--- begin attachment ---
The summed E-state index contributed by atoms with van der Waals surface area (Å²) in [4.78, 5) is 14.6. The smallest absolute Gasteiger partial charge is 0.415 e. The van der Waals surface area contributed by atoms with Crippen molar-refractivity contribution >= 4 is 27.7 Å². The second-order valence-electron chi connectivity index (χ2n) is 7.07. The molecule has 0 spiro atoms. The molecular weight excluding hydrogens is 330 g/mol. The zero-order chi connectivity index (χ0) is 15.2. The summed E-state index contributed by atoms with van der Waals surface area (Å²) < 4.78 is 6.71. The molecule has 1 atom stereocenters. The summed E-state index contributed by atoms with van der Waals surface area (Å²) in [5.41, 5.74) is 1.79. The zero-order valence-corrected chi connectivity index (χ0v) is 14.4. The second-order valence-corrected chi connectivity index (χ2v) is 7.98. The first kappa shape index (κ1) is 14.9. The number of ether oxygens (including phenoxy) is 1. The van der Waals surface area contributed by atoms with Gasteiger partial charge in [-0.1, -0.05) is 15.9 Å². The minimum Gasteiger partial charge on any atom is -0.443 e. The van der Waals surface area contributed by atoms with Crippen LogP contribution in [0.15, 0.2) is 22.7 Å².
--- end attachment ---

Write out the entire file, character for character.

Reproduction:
The summed E-state index contributed by atoms with van der Waals surface area (Å²) in [4.78, 5) is 14.6. The smallest absolute Gasteiger partial charge is 0.415 e. The van der Waals surface area contributed by atoms with Crippen molar-refractivity contribution >= 4 is 27.7 Å². The second-order valence-electron chi connectivity index (χ2n) is 7.07. The molecule has 0 spiro atoms. The molecular weight excluding hydrogens is 330 g/mol. The zero-order chi connectivity index (χ0) is 15.2. The summed E-state index contributed by atoms with van der Waals surface area (Å²) < 4.78 is 6.71. The molecule has 1 atom stereocenters. The summed E-state index contributed by atoms with van der Waals surface area (Å²) in [5.41, 5.74) is 1.79. The zero-order valence-corrected chi connectivity index (χ0v) is 14.4. The second-order valence-corrected chi connectivity index (χ2v) is 7.98. The first kappa shape index (κ1) is 14.9. The number of ether oxygens (including phenoxy) is 1. The van der Waals surface area contributed by atoms with Gasteiger partial charge in [-0.1, -0.05) is 15.9 Å². The minimum Gasteiger partial charge on any atom is -0.443 e. The van der Waals surface area contributed by atoms with Crippen LogP contribution in [0.15, 0.2) is 22.7 Å².